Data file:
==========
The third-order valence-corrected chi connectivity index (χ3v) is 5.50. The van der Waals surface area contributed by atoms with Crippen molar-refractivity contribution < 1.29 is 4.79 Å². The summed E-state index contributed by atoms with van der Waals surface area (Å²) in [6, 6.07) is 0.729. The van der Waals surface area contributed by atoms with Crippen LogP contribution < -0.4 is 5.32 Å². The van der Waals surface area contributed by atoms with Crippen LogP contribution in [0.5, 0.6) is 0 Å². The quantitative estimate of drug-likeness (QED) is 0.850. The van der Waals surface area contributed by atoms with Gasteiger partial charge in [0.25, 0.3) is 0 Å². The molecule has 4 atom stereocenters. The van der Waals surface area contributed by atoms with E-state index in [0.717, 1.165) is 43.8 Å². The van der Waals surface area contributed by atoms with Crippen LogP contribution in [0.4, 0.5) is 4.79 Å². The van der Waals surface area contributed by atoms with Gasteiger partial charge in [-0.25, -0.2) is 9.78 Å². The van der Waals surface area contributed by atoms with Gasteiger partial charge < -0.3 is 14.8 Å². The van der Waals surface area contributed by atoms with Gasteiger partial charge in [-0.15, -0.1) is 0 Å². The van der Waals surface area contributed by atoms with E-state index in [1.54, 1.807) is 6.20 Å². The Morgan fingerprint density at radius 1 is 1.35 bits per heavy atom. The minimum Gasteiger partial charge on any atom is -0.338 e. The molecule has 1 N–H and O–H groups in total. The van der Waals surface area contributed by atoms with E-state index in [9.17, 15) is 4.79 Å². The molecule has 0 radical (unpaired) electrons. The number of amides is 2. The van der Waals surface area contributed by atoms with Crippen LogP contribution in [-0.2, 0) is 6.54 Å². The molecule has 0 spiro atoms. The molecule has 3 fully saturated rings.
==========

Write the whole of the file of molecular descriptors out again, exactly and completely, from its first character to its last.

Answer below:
The third-order valence-corrected chi connectivity index (χ3v) is 5.50. The van der Waals surface area contributed by atoms with Crippen molar-refractivity contribution < 1.29 is 4.79 Å². The summed E-state index contributed by atoms with van der Waals surface area (Å²) in [6, 6.07) is 0.729. The van der Waals surface area contributed by atoms with Crippen LogP contribution < -0.4 is 5.32 Å². The van der Waals surface area contributed by atoms with Crippen LogP contribution in [0.5, 0.6) is 0 Å². The quantitative estimate of drug-likeness (QED) is 0.850. The van der Waals surface area contributed by atoms with Gasteiger partial charge in [0.25, 0.3) is 0 Å². The molecule has 4 atom stereocenters. The van der Waals surface area contributed by atoms with E-state index in [0.717, 1.165) is 43.8 Å². The van der Waals surface area contributed by atoms with Crippen LogP contribution in [0.4, 0.5) is 4.79 Å². The van der Waals surface area contributed by atoms with Gasteiger partial charge in [-0.25, -0.2) is 9.78 Å². The van der Waals surface area contributed by atoms with Gasteiger partial charge < -0.3 is 14.8 Å². The van der Waals surface area contributed by atoms with Gasteiger partial charge in [-0.15, -0.1) is 0 Å². The van der Waals surface area contributed by atoms with E-state index in [1.54, 1.807) is 6.20 Å². The Morgan fingerprint density at radius 1 is 1.35 bits per heavy atom. The minimum Gasteiger partial charge on any atom is -0.338 e. The molecule has 1 N–H and O–H groups in total. The van der Waals surface area contributed by atoms with E-state index in [9.17, 15) is 4.79 Å². The molecule has 0 radical (unpaired) electrons. The number of amides is 2. The van der Waals surface area contributed by atoms with Crippen LogP contribution in [-0.2, 0) is 6.54 Å². The molecule has 0 spiro atoms. The molecule has 3 fully saturated rings.